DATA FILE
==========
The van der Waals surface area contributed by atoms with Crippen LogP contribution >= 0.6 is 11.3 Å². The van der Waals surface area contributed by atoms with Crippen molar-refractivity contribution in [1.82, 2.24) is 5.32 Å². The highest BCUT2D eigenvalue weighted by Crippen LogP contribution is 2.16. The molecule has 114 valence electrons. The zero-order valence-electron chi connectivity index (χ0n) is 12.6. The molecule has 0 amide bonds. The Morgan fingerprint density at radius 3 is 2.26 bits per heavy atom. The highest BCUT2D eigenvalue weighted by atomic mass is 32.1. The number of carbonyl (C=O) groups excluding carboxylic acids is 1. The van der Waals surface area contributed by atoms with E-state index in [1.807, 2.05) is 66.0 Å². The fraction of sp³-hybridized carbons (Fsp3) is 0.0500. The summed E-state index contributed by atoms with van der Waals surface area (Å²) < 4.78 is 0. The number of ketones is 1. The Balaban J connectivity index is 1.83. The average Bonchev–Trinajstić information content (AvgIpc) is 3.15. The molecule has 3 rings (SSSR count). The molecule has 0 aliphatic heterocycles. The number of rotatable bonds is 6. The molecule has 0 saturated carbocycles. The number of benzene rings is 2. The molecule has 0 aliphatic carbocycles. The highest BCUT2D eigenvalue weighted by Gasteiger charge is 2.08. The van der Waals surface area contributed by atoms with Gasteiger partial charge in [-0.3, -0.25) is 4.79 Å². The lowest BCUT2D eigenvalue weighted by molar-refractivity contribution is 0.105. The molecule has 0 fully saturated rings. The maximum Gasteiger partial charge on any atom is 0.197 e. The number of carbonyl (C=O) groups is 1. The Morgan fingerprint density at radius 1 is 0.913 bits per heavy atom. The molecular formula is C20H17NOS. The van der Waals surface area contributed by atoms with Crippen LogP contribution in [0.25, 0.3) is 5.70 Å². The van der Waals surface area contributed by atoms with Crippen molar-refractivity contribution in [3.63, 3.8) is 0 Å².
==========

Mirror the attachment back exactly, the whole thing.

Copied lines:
The van der Waals surface area contributed by atoms with Crippen LogP contribution >= 0.6 is 11.3 Å². The van der Waals surface area contributed by atoms with Crippen molar-refractivity contribution in [1.82, 2.24) is 5.32 Å². The highest BCUT2D eigenvalue weighted by Crippen LogP contribution is 2.16. The molecule has 114 valence electrons. The zero-order valence-electron chi connectivity index (χ0n) is 12.6. The molecule has 0 amide bonds. The Morgan fingerprint density at radius 3 is 2.26 bits per heavy atom. The highest BCUT2D eigenvalue weighted by atomic mass is 32.1. The number of carbonyl (C=O) groups excluding carboxylic acids is 1. The van der Waals surface area contributed by atoms with E-state index in [1.807, 2.05) is 66.0 Å². The fraction of sp³-hybridized carbons (Fsp3) is 0.0500. The summed E-state index contributed by atoms with van der Waals surface area (Å²) < 4.78 is 0. The number of ketones is 1. The Balaban J connectivity index is 1.83. The average Bonchev–Trinajstić information content (AvgIpc) is 3.15. The molecule has 3 rings (SSSR count). The molecule has 0 aliphatic heterocycles. The number of rotatable bonds is 6. The molecule has 0 saturated carbocycles. The number of benzene rings is 2. The molecule has 0 aliphatic carbocycles. The highest BCUT2D eigenvalue weighted by Gasteiger charge is 2.08. The van der Waals surface area contributed by atoms with Gasteiger partial charge in [-0.3, -0.25) is 4.79 Å². The lowest BCUT2D eigenvalue weighted by molar-refractivity contribution is 0.105. The molecule has 0 fully saturated rings. The maximum Gasteiger partial charge on any atom is 0.197 e. The number of carbonyl (C=O) groups is 1. The Morgan fingerprint density at radius 1 is 0.913 bits per heavy atom. The molecular formula is C20H17NOS. The van der Waals surface area contributed by atoms with Crippen LogP contribution in [0.25, 0.3) is 5.70 Å². The van der Waals surface area contributed by atoms with Crippen molar-refractivity contribution in [3.63, 3.8) is 0 Å².